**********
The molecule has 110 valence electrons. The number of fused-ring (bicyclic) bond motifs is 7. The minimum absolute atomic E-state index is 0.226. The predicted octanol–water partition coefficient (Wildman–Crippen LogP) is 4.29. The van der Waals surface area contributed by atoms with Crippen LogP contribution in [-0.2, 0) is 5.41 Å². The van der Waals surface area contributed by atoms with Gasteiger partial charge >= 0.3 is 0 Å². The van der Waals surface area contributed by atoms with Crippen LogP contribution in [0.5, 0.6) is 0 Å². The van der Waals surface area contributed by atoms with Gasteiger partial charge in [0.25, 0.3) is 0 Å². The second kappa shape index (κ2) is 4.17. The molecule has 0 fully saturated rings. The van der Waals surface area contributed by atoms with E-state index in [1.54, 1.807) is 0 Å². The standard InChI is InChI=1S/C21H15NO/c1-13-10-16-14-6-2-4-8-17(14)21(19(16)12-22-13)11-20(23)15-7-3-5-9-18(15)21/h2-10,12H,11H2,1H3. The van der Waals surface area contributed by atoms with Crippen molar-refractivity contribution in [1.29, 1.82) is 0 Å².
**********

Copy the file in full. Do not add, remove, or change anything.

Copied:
The molecule has 110 valence electrons. The number of fused-ring (bicyclic) bond motifs is 7. The minimum absolute atomic E-state index is 0.226. The predicted octanol–water partition coefficient (Wildman–Crippen LogP) is 4.29. The van der Waals surface area contributed by atoms with Crippen LogP contribution in [-0.2, 0) is 5.41 Å². The van der Waals surface area contributed by atoms with Gasteiger partial charge >= 0.3 is 0 Å². The van der Waals surface area contributed by atoms with Crippen LogP contribution in [0.5, 0.6) is 0 Å². The van der Waals surface area contributed by atoms with Gasteiger partial charge in [0.25, 0.3) is 0 Å². The second kappa shape index (κ2) is 4.17. The molecule has 0 fully saturated rings. The van der Waals surface area contributed by atoms with E-state index in [1.54, 1.807) is 0 Å². The standard InChI is InChI=1S/C21H15NO/c1-13-10-16-14-6-2-4-8-17(14)21(19(16)12-22-13)11-20(23)15-7-3-5-9-18(15)21/h2-10,12H,11H2,1H3. The van der Waals surface area contributed by atoms with Crippen molar-refractivity contribution in [1.29, 1.82) is 0 Å².